Seven Tips When Working With Photos in Adobe Premiere Pro

You can do a lot with photographs in Adobe Premiere Pro: create and customize a time-lapse with the automate to sequence feature, import a layered Photoshop file as a complex layered video sequence, or animate your images in 2D or 3D space. These are just a few of the things you can accomplish. I'm going to show you seven tips I utilize when working with still images in Adobe Premiere Pro.

1. Scale to Frame Size

This is probably the number one tip when working with photos in Premiere Pro. Be aware that when you bring a photo into your timeline, Premiere will automatically scale your still image to fit the frame size of your sequence. In my case, it’s scaling a high-resolution photo down to 1920x1080 pixels, the frame size of my video sequence. To set my photo back to full resolution, I can right click and uncheck Scale to Frame Size. If you ever have any issues with a photograph not cooperating, try to check and uncheck this option.

2. Change the Still Default Duration

Another great tip that will save you time and give you more control over your still images is changing the default duration of your photos. The default duration of a photograph in Premiere Pro is five seconds. To change this, go to Preferences > Timeline. In the Preferences dialogue box you’ll see a place where you can change the Still Image Default Duration. You can specify a duration in seconds or frames.

3. Automate to Sequence

Let’s say I have a sequence of photographs in my Premiere project with which I want to create a time-lapse. I can create and customize a quick time-lapse by using the Automate to Sequence feature. To create the time-lapse, I can simply select all of my photos and press the Automate to Sequence button at the bottom of the project panel. This will bring up a dialogue box where I can customize a time-lapse sequence, including the photo ordering, placement, and still clip duration.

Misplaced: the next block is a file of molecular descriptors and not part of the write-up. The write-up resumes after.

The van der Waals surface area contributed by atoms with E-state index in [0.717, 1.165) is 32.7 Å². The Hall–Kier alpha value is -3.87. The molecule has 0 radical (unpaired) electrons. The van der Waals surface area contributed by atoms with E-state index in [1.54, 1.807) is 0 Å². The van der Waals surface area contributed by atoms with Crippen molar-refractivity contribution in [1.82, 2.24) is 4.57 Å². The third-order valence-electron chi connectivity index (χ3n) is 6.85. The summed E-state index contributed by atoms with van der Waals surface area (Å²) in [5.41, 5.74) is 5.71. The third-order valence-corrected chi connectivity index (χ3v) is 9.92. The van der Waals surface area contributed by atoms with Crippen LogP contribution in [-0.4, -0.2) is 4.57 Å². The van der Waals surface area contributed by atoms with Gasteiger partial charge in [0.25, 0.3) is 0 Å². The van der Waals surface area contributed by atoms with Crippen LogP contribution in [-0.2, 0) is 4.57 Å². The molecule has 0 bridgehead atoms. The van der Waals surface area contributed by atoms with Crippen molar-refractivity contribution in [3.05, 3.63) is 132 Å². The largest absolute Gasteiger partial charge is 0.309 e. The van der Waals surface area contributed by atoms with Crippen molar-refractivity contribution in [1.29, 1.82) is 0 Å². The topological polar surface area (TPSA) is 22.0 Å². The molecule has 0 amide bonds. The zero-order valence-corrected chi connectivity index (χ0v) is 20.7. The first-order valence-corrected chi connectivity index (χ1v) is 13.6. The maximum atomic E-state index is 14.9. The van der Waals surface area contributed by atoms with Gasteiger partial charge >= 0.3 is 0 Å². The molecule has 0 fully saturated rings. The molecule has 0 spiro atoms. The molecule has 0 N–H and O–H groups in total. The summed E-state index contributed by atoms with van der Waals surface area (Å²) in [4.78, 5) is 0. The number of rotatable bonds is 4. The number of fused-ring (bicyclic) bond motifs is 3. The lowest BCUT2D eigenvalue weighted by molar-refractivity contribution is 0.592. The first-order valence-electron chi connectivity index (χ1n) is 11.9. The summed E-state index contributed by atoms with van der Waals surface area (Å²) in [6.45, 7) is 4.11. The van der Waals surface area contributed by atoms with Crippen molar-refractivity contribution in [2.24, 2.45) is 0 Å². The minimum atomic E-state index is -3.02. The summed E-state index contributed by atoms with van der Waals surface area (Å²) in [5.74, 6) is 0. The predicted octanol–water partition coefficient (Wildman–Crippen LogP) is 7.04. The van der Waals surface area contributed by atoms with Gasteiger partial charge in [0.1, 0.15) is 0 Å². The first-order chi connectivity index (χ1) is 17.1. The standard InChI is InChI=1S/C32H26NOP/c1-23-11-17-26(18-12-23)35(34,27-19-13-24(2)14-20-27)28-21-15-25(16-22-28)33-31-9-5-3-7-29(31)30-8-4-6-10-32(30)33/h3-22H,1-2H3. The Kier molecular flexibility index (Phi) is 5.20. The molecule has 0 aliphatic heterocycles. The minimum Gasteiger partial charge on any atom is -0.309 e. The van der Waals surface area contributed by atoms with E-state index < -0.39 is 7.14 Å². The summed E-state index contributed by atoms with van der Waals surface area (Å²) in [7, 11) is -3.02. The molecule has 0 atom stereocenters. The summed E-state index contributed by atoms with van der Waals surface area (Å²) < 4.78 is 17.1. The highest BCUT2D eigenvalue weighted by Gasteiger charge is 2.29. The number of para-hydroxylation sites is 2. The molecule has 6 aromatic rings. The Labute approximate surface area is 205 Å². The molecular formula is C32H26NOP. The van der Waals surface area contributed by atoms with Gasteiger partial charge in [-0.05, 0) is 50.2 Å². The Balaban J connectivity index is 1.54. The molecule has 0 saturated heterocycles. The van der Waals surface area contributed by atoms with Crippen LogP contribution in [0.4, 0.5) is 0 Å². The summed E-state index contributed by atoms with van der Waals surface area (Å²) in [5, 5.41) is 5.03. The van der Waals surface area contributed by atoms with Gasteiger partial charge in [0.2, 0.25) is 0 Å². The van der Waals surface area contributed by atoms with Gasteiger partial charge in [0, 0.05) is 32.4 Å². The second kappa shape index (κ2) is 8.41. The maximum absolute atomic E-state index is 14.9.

4. Import Image Sequence

Another simple way to create a time-lapse is to import my group of images as an image sequence. To do this, all I need to do is select the first image in my sequence on the local drive. Once selected, an Image Sequence check box will become active at the bottom of the Finder window. I can check this box and then when I import the image it will come in as a video clip. Then I can bring the video clip into my timeline and change the speed of the time-lapse with the Rate Stretch (R) tool.

5. Animate the Photo

To bring a photo to life in Premiere, simply use keyframes. To add keyframes to a still image, select your image in the Timeline and then bring up your Effect Controls panel. Click the Toggle Animation button next to the property you want to animate. Add start and end keyframes to add movement to the photograph. I typically add Position, Scale, and Rotation keyframes to bring the animation to life.

6. Create Basic 3D Movements

In the Effects panel of Premiere Pro, you will find the Basic 3D effect. Drag and drop this effect straight onto a photograph in your timeline to adjust your photo in 3D space. Once applied to a still image, you will be able to change Tilt, Swivel, Distance to Image, and Specular Highlights attributes of your photograph. Each of these properties has the Toggle Animation button next to it, meaning you can add keyframes and animate accordingly.

7. Import a PSD

Photoshop and Premiere work well together. When you import a Photoshop file into Premiere, you have four different import methods from which to choose. These include Merge All Layers, Merged Layers, Individual Layers, and Sequence. You can select which layers you want to include or leave out, and you can specify if you want the import to maintain the Photoshop Document Size or utilize the Layer Size. Working with Photoshop files in Premiere truly deserves a tutorial of its own.

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Pieter Batenburg's picture

Nice article and video

Jason Boone's picture

Thanks, Pieter. Glad you enjoyed it.

Anthony Dalesandro's picture

Nice tips. For animating the stills, after doing the Ease in/out, select the two Position keyframes and select Spatial Interpretation->Linear and it will get rid of the 'curved' motion you sometimes get when changing position. More Premiere articles, please!

Jason Boone's picture

Excellent tip! That's insanely frustrating if you don't know what's causing that curve. Thanks again Anthony. More Premiere articles coming...

Daryl Keeley's picture

Usually i dont post comments due to the process of registering taking to long, however Jason, your clear searchable explanation saved me a lot of time.
Well done, keep the tips coming.